To show more than one digit (Example 5/12) just up the number of question marks.

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Python has a nice routine in its fractions module. Here is the working portion that converts a n/d into the closest approximation N/D where D <= some maximum value. e.g. if you want to find the closest fraction to 0.347, let n=347,d=1000 and max_denominator be 100 and you will obtain (17, 49) which is as close as you can get for denominators less than or equal to 100. The '//' operator is integer division so that 2//3 gives 0, i.e. a//b = int(a/b).

``````def approxFrac(n,d,max_denominator):

#give a representation of n/d as N/D where D<=max_denominator
#from python 2.6 fractions.py
#
# reduce by gcd and only run algorithm if d>maxdenominator
g, b = n, d
while b:
g, b = b, g%b
n, d = n/g, d/g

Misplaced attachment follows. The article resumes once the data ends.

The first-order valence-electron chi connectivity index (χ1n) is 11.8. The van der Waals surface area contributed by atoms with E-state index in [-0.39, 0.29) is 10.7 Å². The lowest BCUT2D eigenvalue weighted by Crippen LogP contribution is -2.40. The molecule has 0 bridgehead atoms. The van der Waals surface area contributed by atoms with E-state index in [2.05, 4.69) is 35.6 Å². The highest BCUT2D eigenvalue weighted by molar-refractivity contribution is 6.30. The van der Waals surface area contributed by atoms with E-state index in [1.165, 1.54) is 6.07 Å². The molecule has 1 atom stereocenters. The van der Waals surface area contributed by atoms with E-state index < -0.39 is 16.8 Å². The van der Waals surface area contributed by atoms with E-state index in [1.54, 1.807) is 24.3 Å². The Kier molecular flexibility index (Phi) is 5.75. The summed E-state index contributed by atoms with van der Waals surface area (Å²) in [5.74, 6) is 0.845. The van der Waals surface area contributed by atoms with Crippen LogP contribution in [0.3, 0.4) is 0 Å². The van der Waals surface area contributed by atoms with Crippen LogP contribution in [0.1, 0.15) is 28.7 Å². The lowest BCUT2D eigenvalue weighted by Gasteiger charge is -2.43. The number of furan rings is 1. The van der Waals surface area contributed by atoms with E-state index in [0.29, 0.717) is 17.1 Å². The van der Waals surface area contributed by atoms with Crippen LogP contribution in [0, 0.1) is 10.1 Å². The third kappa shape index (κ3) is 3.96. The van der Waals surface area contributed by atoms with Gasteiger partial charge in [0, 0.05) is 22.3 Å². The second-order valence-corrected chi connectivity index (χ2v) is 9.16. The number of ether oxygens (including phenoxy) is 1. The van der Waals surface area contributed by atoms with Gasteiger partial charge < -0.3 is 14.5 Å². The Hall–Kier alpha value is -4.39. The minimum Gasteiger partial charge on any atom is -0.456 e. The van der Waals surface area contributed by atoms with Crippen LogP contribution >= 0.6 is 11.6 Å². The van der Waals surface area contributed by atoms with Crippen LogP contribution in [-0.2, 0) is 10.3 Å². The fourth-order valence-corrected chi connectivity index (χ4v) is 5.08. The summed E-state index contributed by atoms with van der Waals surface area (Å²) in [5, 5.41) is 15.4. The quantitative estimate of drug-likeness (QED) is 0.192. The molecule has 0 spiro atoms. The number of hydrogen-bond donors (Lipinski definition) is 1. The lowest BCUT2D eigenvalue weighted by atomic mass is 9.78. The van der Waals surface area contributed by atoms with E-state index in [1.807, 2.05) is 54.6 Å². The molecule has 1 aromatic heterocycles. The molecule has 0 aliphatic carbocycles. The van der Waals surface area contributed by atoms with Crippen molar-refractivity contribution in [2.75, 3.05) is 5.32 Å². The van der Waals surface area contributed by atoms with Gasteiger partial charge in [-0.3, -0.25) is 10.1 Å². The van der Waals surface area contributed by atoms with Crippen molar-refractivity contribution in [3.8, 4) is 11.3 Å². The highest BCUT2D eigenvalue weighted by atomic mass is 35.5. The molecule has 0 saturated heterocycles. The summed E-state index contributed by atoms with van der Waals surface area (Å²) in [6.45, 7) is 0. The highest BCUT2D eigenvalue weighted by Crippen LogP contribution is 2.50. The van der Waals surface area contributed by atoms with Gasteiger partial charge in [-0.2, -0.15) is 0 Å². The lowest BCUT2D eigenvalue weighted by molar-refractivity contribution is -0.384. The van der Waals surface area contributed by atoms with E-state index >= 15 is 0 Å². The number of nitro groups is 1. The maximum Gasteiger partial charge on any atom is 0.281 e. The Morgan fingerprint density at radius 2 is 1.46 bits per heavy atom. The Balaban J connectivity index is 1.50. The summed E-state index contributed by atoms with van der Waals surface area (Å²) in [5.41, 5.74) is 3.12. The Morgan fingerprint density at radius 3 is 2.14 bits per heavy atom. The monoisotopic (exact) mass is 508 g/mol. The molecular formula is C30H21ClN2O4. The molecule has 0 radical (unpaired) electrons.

if d <= max_denominator:
return (n,d)
nn, dd = n, d
p0, q0, p1, q1 = 0, 1, 1, 0
while True:
a = nn//dd
q2 = q0+a*q1
if q2 > max_denominator:
break
p0, q0, p1, q1 = p1, q1, p0+a*p1, q2
nn, dd = dd, nn-a*dd

k = (max_denominator-q0)//q1
bound1 = (p0+k*p1, q0+k*q1)
bound2 = (p1, q1)
if abs(bound2[0]*d - bound2[1]*n) <= abs(bound1[0]*d - bound1[1]*n):
return bound2
else:
return bound1
``````
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This function takes two arguments and returns whole numbers that closely resemble the decimal quotient. `approxFrac(math.e, math.pi, 10)` `(6.0, 7.0)` I believe they are looking for the reverse of this. –  Droogans Oct 17 '11 at 1:00

Similar to CookieOfFortune's, but it's in VB and doesn't use as much brute force.